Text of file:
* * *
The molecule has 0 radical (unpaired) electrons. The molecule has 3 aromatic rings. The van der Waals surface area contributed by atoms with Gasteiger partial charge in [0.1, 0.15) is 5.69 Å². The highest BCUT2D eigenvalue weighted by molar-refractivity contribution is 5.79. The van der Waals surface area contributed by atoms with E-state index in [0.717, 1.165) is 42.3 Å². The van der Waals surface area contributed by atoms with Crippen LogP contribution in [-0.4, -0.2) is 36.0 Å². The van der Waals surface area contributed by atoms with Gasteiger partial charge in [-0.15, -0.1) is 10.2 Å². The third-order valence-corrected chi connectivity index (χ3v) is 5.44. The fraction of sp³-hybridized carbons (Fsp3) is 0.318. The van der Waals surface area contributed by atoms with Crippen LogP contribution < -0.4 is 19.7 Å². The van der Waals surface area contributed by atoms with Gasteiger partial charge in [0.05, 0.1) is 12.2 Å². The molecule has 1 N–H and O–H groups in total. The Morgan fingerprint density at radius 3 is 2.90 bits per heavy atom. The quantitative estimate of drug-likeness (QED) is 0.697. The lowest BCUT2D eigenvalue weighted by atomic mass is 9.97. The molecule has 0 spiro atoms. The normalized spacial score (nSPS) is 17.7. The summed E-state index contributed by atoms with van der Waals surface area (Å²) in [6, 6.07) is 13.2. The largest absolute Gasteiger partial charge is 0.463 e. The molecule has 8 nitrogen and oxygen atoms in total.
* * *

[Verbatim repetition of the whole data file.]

The molecule has 0 radical (unpaired) electrons. The molecule has 3 aromatic rings. The van der Waals surface area contributed by atoms with Gasteiger partial charge in [0.1, 0.15) is 5.69 Å². The highest BCUT2D eigenvalue weighted by molar-refractivity contribution is 5.79. The van der Waals surface area contributed by atoms with E-state index in [0.717, 1.165) is 42.3 Å². The van der Waals surface area contributed by atoms with Crippen LogP contribution in [-0.4, -0.2) is 36.0 Å². The van der Waals surface area contributed by atoms with Gasteiger partial charge in [-0.15, -0.1) is 10.2 Å². The third-order valence-corrected chi connectivity index (χ3v) is 5.44. The fraction of sp³-hybridized carbons (Fsp3) is 0.318. The van der Waals surface area contributed by atoms with Crippen LogP contribution < -0.4 is 19.7 Å². The van der Waals surface area contributed by atoms with Gasteiger partial charge in [0.05, 0.1) is 12.2 Å². The molecule has 1 N–H and O–H groups in total. The Morgan fingerprint density at radius 3 is 2.90 bits per heavy atom. The quantitative estimate of drug-likeness (QED) is 0.697. The lowest BCUT2D eigenvalue weighted by atomic mass is 9.97. The molecule has 0 spiro atoms. The normalized spacial score (nSPS) is 17.7. The summed E-state index contributed by atoms with van der Waals surface area (Å²) in [6, 6.07) is 13.2. The largest absolute Gasteiger partial charge is 0.463 e. The molecule has 8 nitrogen and oxygen atoms in total.